Preparing to leave his little apartment within the walls of the Order of the Sun, Temple nearly slammed into his teammates Caleb and Agni. Caleb had his hand raised, presumably to knock. Temple eyed them sourly. “What are you two doing?”
“Taglioferro asked us along to meet your new partner,” Caleb replied, running his sword-calloused hand over his slicked-back blond hair. The gesture made Temple a little dry mouthed. Shaking the dirty thoughts out, Temple realized it made sense his teammates had joined him. Caleb was the team leader, after all. Surely he needed to be there.
“And since you’d be late to your own funeral, we’re here to hurry you up.” Agni made hurry-along motions exaggerated by the newspaper he had in hand—Temple’s paper, which he’d forgotten to pick up. Agni handed it to him. Temple set it on the door-side table, but not before he saw the headline about a couple of deaths of desperate men who’d died after drinking radiator fluid down at the Mon wharf. They had pulled out the potato they were using to detoxify the alcohol a little too soon. Under that was an article about another demon attack on a speakeasy. Hadn’t he and Caleb just cleared a speakeasy the other night?
“You’ll notice I am on time,” Temple grumbled, trying to lock his door. After a few moments of fussing with the key, a metallic clank echoed down the hall, telling him he was doomed. “Damn it, it broke again. Why do we have to live in such falling-down housing?”
“The building has been here a century. It’s bound to have problems.” Caleb shrugged. “Come on. I’m excited to meet our new teammate.”
“I’m nervous,” Temple said, walking down the old stone corridors. The Soldiers of the Sun’s complex had been built with castles in mind, well fortified but dark and cold. “How do I explain what happened to my last partner?”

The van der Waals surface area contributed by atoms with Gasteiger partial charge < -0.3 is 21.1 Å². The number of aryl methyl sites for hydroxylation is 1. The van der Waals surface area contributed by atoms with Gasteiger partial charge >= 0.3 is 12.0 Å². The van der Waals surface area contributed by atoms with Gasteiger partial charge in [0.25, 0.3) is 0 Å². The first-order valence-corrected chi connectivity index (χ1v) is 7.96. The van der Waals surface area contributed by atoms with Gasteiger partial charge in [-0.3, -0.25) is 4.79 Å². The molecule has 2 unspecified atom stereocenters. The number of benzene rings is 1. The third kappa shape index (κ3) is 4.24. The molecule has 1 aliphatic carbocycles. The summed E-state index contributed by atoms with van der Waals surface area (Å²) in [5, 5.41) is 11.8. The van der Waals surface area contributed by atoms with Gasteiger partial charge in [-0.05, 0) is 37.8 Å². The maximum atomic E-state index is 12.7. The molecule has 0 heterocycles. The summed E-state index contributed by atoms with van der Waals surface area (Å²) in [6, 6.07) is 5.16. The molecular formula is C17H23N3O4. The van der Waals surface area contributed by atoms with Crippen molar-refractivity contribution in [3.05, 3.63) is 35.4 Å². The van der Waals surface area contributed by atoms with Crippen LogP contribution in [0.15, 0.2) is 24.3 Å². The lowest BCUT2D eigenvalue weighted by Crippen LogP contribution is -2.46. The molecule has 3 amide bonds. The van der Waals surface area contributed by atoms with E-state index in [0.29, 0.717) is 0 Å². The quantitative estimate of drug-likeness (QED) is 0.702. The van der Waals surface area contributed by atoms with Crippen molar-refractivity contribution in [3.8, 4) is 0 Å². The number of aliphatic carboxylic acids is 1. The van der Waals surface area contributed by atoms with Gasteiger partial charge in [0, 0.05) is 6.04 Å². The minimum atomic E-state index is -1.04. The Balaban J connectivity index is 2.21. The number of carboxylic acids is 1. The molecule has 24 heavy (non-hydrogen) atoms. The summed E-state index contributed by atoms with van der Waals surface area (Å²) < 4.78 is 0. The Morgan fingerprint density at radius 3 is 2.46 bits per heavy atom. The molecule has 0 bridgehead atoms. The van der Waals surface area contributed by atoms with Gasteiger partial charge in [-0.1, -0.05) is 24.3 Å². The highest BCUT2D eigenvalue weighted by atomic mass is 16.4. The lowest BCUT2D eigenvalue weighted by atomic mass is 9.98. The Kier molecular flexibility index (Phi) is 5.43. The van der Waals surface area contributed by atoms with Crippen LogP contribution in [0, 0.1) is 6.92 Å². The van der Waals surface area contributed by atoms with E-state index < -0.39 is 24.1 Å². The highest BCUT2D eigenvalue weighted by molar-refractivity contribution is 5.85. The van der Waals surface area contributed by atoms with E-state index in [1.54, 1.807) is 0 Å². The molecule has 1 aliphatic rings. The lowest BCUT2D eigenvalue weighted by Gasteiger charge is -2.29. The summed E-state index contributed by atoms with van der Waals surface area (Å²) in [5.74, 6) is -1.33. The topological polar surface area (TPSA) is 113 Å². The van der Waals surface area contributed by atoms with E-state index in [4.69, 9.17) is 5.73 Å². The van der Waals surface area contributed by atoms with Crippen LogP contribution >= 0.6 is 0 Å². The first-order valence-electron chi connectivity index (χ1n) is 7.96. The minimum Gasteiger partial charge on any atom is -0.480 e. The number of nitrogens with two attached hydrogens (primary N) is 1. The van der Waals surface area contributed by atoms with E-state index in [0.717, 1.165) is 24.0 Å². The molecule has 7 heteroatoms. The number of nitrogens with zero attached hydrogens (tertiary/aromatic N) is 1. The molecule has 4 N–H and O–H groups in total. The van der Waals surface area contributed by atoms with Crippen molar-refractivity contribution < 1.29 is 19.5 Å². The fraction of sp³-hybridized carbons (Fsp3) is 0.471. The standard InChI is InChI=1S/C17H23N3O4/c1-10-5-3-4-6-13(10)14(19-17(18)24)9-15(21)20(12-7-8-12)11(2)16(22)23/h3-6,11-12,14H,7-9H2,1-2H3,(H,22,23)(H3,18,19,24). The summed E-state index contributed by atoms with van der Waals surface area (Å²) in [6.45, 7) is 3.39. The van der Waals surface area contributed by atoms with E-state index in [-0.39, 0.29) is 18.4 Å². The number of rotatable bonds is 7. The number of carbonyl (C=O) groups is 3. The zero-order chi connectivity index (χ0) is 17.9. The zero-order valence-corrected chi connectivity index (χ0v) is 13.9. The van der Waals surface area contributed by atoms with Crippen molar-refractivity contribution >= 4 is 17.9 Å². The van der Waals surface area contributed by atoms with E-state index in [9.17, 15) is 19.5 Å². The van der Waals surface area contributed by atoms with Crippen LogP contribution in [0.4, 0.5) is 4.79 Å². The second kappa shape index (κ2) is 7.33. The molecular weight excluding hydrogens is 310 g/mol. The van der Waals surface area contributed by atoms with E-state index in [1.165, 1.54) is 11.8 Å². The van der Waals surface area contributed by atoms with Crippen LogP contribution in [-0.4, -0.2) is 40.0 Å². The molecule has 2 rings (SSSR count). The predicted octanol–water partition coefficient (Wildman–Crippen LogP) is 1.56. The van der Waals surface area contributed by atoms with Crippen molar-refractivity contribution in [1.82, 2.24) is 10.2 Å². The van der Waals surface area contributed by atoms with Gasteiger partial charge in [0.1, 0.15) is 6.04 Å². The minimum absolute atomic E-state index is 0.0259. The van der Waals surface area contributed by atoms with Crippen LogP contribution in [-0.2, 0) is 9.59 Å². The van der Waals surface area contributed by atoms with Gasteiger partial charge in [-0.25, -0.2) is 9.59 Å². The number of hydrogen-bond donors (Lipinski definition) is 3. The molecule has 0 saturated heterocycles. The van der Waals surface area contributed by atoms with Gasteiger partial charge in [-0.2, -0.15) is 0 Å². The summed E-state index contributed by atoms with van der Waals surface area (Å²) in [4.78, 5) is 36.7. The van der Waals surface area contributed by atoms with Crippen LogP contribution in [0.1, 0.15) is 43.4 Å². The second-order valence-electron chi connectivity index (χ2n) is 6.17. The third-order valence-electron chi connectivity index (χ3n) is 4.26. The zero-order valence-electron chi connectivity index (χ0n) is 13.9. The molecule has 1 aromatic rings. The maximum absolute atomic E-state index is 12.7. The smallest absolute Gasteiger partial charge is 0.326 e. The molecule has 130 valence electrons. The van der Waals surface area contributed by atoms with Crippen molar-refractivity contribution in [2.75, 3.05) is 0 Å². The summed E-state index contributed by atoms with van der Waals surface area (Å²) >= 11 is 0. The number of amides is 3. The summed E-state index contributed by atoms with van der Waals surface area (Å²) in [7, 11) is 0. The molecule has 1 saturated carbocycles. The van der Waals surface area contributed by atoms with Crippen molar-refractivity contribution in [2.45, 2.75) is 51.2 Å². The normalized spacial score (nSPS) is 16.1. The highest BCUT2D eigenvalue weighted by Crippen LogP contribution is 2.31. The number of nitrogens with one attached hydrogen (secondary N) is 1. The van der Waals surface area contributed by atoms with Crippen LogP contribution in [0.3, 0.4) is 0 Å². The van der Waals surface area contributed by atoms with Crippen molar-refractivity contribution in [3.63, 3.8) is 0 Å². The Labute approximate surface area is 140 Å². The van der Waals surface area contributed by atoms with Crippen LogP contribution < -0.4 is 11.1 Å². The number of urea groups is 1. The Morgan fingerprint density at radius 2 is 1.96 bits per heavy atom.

Caleb shot him a look. “It’s not your fault Li died.”
Did Caleb think Temple blamed himself? Of course he did. Temple had said it more than once. Li had been the love of his life, and Temple watched him bleed to death. Caleb probably worried Temple wasn’t dealing with his guilt. His partners knew him pretty well, but he wished they were easier to hoodwink. He wasn’t well. The closeness he’d felt since all of them had become lovers was good, but it never lasted.
“We were outnumbered,” Caleb said as he opened the exterior door. The wind caught them in its maw, blasting through the open door. The sulfurous stench of the steel mills rode the frigid air.
“Then why does it feel like it is?” As Temple’s shoulders slumped, Caleb favored him with a sharp look. Agni’s face was inscrutable as always. After a brief silence broken only by the whistle of the wind through the buildings, Temple said, “Taglioferro is an understanding guy. He knows what we get up to, but it’s not always easy to find someone with our talents who wouldn’t want to beat us for being shirt lifters.”
“Mostly it means we have to be discreet,” Agni said, turning his cool gaze on Temple. After a second his nose wrinkled. “You’re right. You have a problem.”
Temple made a face. “Go to hell.”
About the Author:
Jana is Queen of the Geeks (her students voted her in) and her home and office are shrines to any number of comic book and manga heroes along with SF shows and movies too numerous to count. There is no coincidence the love of all things geeky has made its way into many of her stories. To this day, she’s still disappointed she hasn’t found a wardrobe to another realm, a superhero to take her flying among the clouds or a roguish star ship captain to run off to the stars with her.
Where to find Jana:
Website : (coming soon) http://www.janadenardo.com/